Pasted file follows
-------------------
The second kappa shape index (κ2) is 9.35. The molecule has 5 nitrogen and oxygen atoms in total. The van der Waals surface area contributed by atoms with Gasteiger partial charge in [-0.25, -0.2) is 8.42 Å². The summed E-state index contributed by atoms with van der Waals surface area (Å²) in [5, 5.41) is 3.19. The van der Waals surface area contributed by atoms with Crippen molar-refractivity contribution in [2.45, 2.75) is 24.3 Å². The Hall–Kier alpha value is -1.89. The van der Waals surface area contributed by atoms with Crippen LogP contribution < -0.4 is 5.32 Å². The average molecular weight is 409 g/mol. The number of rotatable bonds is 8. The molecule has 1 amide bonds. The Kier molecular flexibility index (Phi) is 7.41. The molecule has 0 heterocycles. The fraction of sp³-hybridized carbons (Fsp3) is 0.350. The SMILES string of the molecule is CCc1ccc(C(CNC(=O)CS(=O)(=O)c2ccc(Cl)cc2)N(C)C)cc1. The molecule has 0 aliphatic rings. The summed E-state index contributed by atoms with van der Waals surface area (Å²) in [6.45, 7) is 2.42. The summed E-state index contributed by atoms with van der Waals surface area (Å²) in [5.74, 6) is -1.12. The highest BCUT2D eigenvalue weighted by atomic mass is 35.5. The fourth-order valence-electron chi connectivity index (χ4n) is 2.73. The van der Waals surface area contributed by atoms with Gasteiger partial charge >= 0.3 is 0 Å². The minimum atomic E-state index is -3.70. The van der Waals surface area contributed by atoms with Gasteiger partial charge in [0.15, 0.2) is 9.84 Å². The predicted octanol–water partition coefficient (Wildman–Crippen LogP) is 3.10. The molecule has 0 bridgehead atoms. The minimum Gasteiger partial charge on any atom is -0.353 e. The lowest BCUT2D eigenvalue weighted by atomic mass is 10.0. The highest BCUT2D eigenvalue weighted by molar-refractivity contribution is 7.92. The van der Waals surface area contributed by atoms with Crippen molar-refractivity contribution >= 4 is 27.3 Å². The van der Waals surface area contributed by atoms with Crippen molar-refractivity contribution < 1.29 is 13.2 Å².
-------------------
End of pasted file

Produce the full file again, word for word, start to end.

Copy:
The second kappa shape index (κ2) is 9.35. The molecule has 5 nitrogen and oxygen atoms in total. The van der Waals surface area contributed by atoms with Gasteiger partial charge in [-0.25, -0.2) is 8.42 Å². The summed E-state index contributed by atoms with van der Waals surface area (Å²) in [5, 5.41) is 3.19. The van der Waals surface area contributed by atoms with Crippen molar-refractivity contribution in [2.45, 2.75) is 24.3 Å². The Hall–Kier alpha value is -1.89. The van der Waals surface area contributed by atoms with Crippen LogP contribution < -0.4 is 5.32 Å². The average molecular weight is 409 g/mol. The number of rotatable bonds is 8. The molecule has 1 amide bonds. The Kier molecular flexibility index (Phi) is 7.41. The molecule has 0 heterocycles. The fraction of sp³-hybridized carbons (Fsp3) is 0.350. The SMILES string of the molecule is CCc1ccc(C(CNC(=O)CS(=O)(=O)c2ccc(Cl)cc2)N(C)C)cc1. The molecule has 0 aliphatic rings. The summed E-state index contributed by atoms with van der Waals surface area (Å²) in [6.45, 7) is 2.42. The summed E-state index contributed by atoms with van der Waals surface area (Å²) in [5.74, 6) is -1.12. The highest BCUT2D eigenvalue weighted by atomic mass is 35.5. The fourth-order valence-electron chi connectivity index (χ4n) is 2.73. The van der Waals surface area contributed by atoms with Gasteiger partial charge >= 0.3 is 0 Å². The minimum atomic E-state index is -3.70. The van der Waals surface area contributed by atoms with Gasteiger partial charge in [0.15, 0.2) is 9.84 Å². The predicted octanol–water partition coefficient (Wildman–Crippen LogP) is 3.10. The molecule has 0 bridgehead atoms. The minimum Gasteiger partial charge on any atom is -0.353 e. The lowest BCUT2D eigenvalue weighted by atomic mass is 10.0. The highest BCUT2D eigenvalue weighted by molar-refractivity contribution is 7.92. The van der Waals surface area contributed by atoms with Crippen molar-refractivity contribution >= 4 is 27.3 Å². The van der Waals surface area contributed by atoms with Crippen molar-refractivity contribution < 1.29 is 13.2 Å².